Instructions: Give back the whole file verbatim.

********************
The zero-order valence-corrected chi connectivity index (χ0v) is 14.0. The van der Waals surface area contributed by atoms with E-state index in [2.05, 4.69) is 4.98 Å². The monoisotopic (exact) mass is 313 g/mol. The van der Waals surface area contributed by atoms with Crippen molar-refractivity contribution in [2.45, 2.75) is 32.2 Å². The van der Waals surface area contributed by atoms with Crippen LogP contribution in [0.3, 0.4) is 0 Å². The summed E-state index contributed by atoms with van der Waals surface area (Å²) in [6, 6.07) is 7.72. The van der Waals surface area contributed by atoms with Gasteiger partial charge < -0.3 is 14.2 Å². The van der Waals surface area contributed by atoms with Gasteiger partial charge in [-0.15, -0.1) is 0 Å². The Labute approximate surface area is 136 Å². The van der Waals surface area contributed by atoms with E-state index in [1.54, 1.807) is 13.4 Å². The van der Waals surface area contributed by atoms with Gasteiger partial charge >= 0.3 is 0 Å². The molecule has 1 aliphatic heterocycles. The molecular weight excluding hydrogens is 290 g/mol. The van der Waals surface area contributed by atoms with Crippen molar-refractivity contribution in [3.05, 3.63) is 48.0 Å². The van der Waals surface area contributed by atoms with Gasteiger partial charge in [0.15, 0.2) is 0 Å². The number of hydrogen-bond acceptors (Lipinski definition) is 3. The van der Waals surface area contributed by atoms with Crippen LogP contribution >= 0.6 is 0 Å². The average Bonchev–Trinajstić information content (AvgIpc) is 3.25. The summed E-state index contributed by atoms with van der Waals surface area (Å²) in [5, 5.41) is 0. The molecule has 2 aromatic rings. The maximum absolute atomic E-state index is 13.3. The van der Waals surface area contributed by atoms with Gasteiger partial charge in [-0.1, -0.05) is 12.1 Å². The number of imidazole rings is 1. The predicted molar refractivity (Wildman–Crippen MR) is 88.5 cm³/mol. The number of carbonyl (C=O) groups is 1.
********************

The zero-order valence-corrected chi connectivity index (χ0v) is 14.0. The van der Waals surface area contributed by atoms with E-state index in [2.05, 4.69) is 4.98 Å². The monoisotopic (exact) mass is 313 g/mol. The van der Waals surface area contributed by atoms with Crippen molar-refractivity contribution in [2.45, 2.75) is 32.2 Å². The van der Waals surface area contributed by atoms with Crippen LogP contribution in [0.3, 0.4) is 0 Å². The summed E-state index contributed by atoms with van der Waals surface area (Å²) in [6, 6.07) is 7.72. The van der Waals surface area contributed by atoms with Gasteiger partial charge < -0.3 is 14.2 Å². The van der Waals surface area contributed by atoms with Gasteiger partial charge in [-0.15, -0.1) is 0 Å². The Labute approximate surface area is 136 Å². The van der Waals surface area contributed by atoms with E-state index in [1.54, 1.807) is 13.4 Å². The van der Waals surface area contributed by atoms with Gasteiger partial charge >= 0.3 is 0 Å². The molecule has 1 aliphatic heterocycles. The molecular weight excluding hydrogens is 290 g/mol. The van der Waals surface area contributed by atoms with Crippen molar-refractivity contribution in [3.05, 3.63) is 48.0 Å². The van der Waals surface area contributed by atoms with Gasteiger partial charge in [0.15, 0.2) is 0 Å². The number of hydrogen-bond acceptors (Lipinski definition) is 3. The van der Waals surface area contributed by atoms with Crippen LogP contribution >= 0.6 is 0 Å². The average Bonchev–Trinajstić information content (AvgIpc) is 3.25. The summed E-state index contributed by atoms with van der Waals surface area (Å²) in [5, 5.41) is 0. The molecule has 2 aromatic rings. The maximum absolute atomic E-state index is 13.3. The van der Waals surface area contributed by atoms with Gasteiger partial charge in [-0.1, -0.05) is 12.1 Å². The number of imidazole rings is 1. The predicted molar refractivity (Wildman–Crippen MR) is 88.5 cm³/mol. The number of carbonyl (C=O) groups is 1.